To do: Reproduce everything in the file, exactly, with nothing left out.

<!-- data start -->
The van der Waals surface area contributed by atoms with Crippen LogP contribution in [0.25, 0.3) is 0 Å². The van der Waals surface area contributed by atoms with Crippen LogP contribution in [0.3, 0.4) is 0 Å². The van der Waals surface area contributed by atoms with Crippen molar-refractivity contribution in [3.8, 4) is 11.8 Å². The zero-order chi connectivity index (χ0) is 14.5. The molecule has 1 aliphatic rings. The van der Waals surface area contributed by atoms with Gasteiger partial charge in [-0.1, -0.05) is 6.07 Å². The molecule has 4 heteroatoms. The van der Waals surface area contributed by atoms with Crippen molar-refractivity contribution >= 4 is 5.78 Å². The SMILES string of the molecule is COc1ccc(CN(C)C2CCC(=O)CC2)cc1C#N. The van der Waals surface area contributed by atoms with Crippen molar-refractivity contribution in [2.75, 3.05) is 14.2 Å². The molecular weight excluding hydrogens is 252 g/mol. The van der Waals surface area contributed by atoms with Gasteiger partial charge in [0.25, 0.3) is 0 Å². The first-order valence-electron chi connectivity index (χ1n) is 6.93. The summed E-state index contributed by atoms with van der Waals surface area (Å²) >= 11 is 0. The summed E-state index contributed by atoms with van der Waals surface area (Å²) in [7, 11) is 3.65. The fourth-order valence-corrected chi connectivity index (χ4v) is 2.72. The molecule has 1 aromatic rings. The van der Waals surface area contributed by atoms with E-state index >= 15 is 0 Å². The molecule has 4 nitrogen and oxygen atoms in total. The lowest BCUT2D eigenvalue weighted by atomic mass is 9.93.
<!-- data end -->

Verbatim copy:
The van der Waals surface area contributed by atoms with Crippen LogP contribution in [0.25, 0.3) is 0 Å². The van der Waals surface area contributed by atoms with Crippen LogP contribution in [0.3, 0.4) is 0 Å². The van der Waals surface area contributed by atoms with Crippen molar-refractivity contribution in [3.8, 4) is 11.8 Å². The zero-order chi connectivity index (χ0) is 14.5. The molecule has 1 aliphatic rings. The van der Waals surface area contributed by atoms with Gasteiger partial charge in [-0.1, -0.05) is 6.07 Å². The molecule has 4 heteroatoms. The van der Waals surface area contributed by atoms with Crippen molar-refractivity contribution >= 4 is 5.78 Å². The SMILES string of the molecule is COc1ccc(CN(C)C2CCC(=O)CC2)cc1C#N. The van der Waals surface area contributed by atoms with Crippen molar-refractivity contribution in [2.75, 3.05) is 14.2 Å². The molecular weight excluding hydrogens is 252 g/mol. The van der Waals surface area contributed by atoms with Gasteiger partial charge in [0.25, 0.3) is 0 Å². The first-order valence-electron chi connectivity index (χ1n) is 6.93. The summed E-state index contributed by atoms with van der Waals surface area (Å²) >= 11 is 0. The summed E-state index contributed by atoms with van der Waals surface area (Å²) in [7, 11) is 3.65. The fourth-order valence-corrected chi connectivity index (χ4v) is 2.72. The molecule has 1 aromatic rings. The van der Waals surface area contributed by atoms with E-state index >= 15 is 0 Å². The molecule has 4 nitrogen and oxygen atoms in total. The lowest BCUT2D eigenvalue weighted by atomic mass is 9.93.